You might start avoiding things due to anxiety, lack of interest, or discomfort. For instance, postponing medical appointments or discontinuing helpful medications might seem easier initially, but such avoidance can compound problems in the long run.

Vicious and Virtuous Cycles

The above sections describe how your body, thoughts, feelings, and behavior can be influenced by orofacial pain. You might notice how interconnected these aspects are, implying that a change in one area can cascade into another. Our thoughts about a situation, for example, can dictate our feelings and actions. This relationship can be visualized as a cycle. While some cycles operate in a positive, helpful manner (virtuous cycles), others can interact negatively (vicious cycles).

Vicious Cycle Example:

Sam was diagnosed with typical trigeminal neuralgia and struggled with the unpredictability of his pain. Brushing his teeth or eating would instill immense fear of triggering a pain episode.

Sam developed a routine that took hours longer than usual to prepare and eat, hoping to avoid a pain episode. When invited out by friends, Sam thought, "I won't have time with everything else I need to do." As a result, he never went out, leading to feelings of loneliness and an inability to accomplish anything else in his day.

Vicious Cycle Example:

Sarah was diagnosed with post-herpetic neuralgia. The constant pain made her avoid leaving the house unless necessary. She quickly felt bored, hopeless, and isolated. When she tried venturing out after a few weeks, she felt anxious and experienced intensified pain. She thought, "If it's just going to worsen every time I go out, there's no point." As a result, Sarah isolated herself even more, feeling increasingly lonely and depressed.

Managing Chronic Orofacial Pain

The treatment of chronic orofacial pain is structured around four primary pillars, in order of importance:

  1. Self-help: Learning to cope with chronic orofacial pain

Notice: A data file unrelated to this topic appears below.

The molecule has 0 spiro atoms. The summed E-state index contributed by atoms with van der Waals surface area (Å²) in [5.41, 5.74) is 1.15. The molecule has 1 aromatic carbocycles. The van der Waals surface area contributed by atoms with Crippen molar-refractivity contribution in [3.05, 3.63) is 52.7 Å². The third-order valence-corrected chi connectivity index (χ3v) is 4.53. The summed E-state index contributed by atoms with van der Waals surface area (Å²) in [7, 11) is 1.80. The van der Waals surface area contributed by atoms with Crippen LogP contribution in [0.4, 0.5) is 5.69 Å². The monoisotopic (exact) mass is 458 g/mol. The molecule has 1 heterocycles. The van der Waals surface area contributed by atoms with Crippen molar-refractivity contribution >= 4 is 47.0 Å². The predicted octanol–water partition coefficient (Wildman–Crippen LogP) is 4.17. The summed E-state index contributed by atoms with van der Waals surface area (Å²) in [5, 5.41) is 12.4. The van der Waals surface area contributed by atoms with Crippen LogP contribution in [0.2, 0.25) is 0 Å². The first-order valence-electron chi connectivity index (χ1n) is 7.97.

2. Psychological support
  3. Medication
  4. Surgical procedures

Coping with Orofacial Pain

It's vital to remember that while living with orofacial pain, complete relief may not always be achievable. However, it's possible to find ways to manage the pain, continue living your life, and feel better overall.

Addressing Negative Thoughts

Throughout the day, we are continuously bombarded with thoughts. These thoughts can be pleasant, unpleasant, or neutral. Consider the mind as a constant commentator, shedding light on our surroundings. Often, this commentary is constructive, focusing on pleasant events or recalling cherished memories. However, during stressful periods, the mind might emphasize the negatives, conjuring past regrets or painting bleak futures. It's essential to understand that while these thoughts might feel entirely accurate, they aren't always representative of reality. Recognizing that thoughts are just thoughts – not facts – can prevent them from overwhelming us.

To address negative thoughts:

  1. Acknowledge them: Pay attention to what your mind is 'saying'.
  2. Challenge them: Ask yourself questions to assess the validity of these thoughts. For instance:
    • Why do I believe this thought to be true?
    • Is there any evidence suggesting otherwise?
    • Is there another perspective on this?
    • What advice would I give a friend with similar thoughts?
    • What are the pros and cons of thinking this way?

Even if this doesn't eliminate the negative thoughts, it can reduce their impact.

For instance, consider Sam, who struggled with his daily routine due to fear of a trigeminal neuralgia episode. By recognizing and challenging his negative thoughts, Sam was able to shift his perspective and gradually reintroduce social interactions into his life, reducing feelings of despair and anxiety.

Similarly, Sarah, who chose isolation due to her pain, learned to challenge her self-defeating beliefs, leading her to reconnect with friends and gain a better grasp over managing her pain.


If challenging thoughts directly isn't fruitful, consider practicing mindfulness. This approach emphasizes staying present and becoming more aware of your thoughts and physical sensations. Instead of automatically reacting to thoughts, mindfulness encourages a curious, non-judgmental examination of them.

For those interested, Acceptance and Commitment Therapy (ACT) can complement this mindful approach.

Addressing Unproductive Behaviors

Healthy living often incorporates advice on diet, sleep, exercise, and medication. If you've developed habits that counter these recommendations, it might be more effective to introduce positive behaviors rather than trying to eliminate negative ones outright.

To do this, consider your values (e.g., family, health, hobbies) and act in alignment with them. Doing things you enjoy or that offer a sense of accomplishment can be particularly therapeutic.

Dealing with Anger and Irritability

Anger is a natural emotion, but it becomes problematic if it's excessive, poorly timed, or long-lasting. Often, anger is triggered when we feel wronged or denied something we believe we're entitled to. Physical sensations accompanying anger, due to the body's fight-or-flight response, include rapid heartbeat, shortness of breath, tension, sweating, and others.